Singer, songwriter and animal rights activist Moby, said: “Intensively farming animals for food is, simply, destroying our planet. Animal agriculture is the second-highest CO2 emitter in the world, yet it remains largely ignored by world leaders. The science is clear and overwhelming; that adopting a more plant-based diet is one of the most impactful actions we can take to avert catastrophic climate change. So, if we want to protect our planet, we must include intensive animal agriculture in climate change mitigation strategies. COP26 is the ideal opportunity to do this, and one of our last vital changes to reform our global food systems. I beg you, please; STOP ignoring the cow in the room.”
In addition to significant greenhouse gas emissions, the farm animal production sector is also the single largest anthropogenic user of land, with meat, egg, dairy and aquaculture production systems using approximately 83% of the world’s farmland while providing just 37% of the world’s protein and 18% of calories. Animal agriculture is also a major driver of deforestation, species extinction, land degradation, pollution and exhaustion of water resources.
Julie Janovsky, Humane Society International’s vice president for farm animal welfare, says: “If we are serious about avoiding climate catastrophe, it is imperative that world leaders acknowledge and act to cut every major driver of climate change, including industrial animal agriculture. Intensive animal farming is unsustainable, and that transforming our global food systems to more plant-based diets is one of the most effective climate-mitigation measures we can take. COP26 offers a vital opportunity for world leaders to make meaningful commitments to tackle climate change, restore biodiversity and help end the cruelty caused by factory farms.”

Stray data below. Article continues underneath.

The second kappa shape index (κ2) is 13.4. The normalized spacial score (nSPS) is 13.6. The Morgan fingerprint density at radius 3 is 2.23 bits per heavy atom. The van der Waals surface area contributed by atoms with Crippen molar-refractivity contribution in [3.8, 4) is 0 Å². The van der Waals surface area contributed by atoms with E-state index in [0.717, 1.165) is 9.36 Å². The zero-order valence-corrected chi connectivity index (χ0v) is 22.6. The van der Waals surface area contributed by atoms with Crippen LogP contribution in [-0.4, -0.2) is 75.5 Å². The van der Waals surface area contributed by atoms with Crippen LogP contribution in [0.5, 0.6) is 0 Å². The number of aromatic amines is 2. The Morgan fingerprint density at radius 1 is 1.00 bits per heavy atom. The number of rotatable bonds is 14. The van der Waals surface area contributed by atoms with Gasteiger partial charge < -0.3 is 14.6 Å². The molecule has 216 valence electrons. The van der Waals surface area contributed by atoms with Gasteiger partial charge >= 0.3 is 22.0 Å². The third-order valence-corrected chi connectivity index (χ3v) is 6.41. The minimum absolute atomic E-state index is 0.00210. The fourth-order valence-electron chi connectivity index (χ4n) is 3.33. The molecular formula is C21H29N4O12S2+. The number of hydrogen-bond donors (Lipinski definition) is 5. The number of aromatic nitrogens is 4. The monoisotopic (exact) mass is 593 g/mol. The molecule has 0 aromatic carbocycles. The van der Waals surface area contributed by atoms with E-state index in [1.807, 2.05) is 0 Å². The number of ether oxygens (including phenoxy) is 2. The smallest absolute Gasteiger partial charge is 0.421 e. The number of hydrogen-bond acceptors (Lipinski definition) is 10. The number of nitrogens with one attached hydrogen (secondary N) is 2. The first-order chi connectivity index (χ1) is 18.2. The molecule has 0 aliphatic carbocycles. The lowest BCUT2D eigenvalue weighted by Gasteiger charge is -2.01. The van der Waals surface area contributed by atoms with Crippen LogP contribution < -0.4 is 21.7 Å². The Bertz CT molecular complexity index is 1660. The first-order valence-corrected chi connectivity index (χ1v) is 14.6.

- According to The Food and Agriculture Organization of the United Nations, animal agriculture is “one of the top two or three most significant contributors to the most serious environmental problems, at every scale from local to global.” (FAO)
- Consuming fewer animal products and eating more plant-based foods, we can help protect the world’s water supply. Producing meat, milk and eggs requires huge amounts of water: growing feed, cleaning housing enclosures, hydrating the animals, disposing their waste or disinfecting slaughtering equipment. Producing 1 kg of chicken requires 4,325 litres of water on average, compared to the 1,644 litres needed to produce 1 kg of cereals. (Hoekstra 2015)
- Eating more plant-based meals will reduce the amount of land used by agriculture. Worldwide, we need more land to raise and feed farm animals than for any other single purpose. More than 97% of soymeal and more than 60% of the barley and corn produced globally are fed to farm animals. (FAO)
- The Intergovernmental Panel on Climate Change (IPPC) report revealed that the climate crisis is poised to get worse if greenhouse gas emissions continue to surge.
- By 2030, the livestock sector is projected to account for almost half of the world’s emissions budget for 1.5C unless things change. (Harwatt 2019)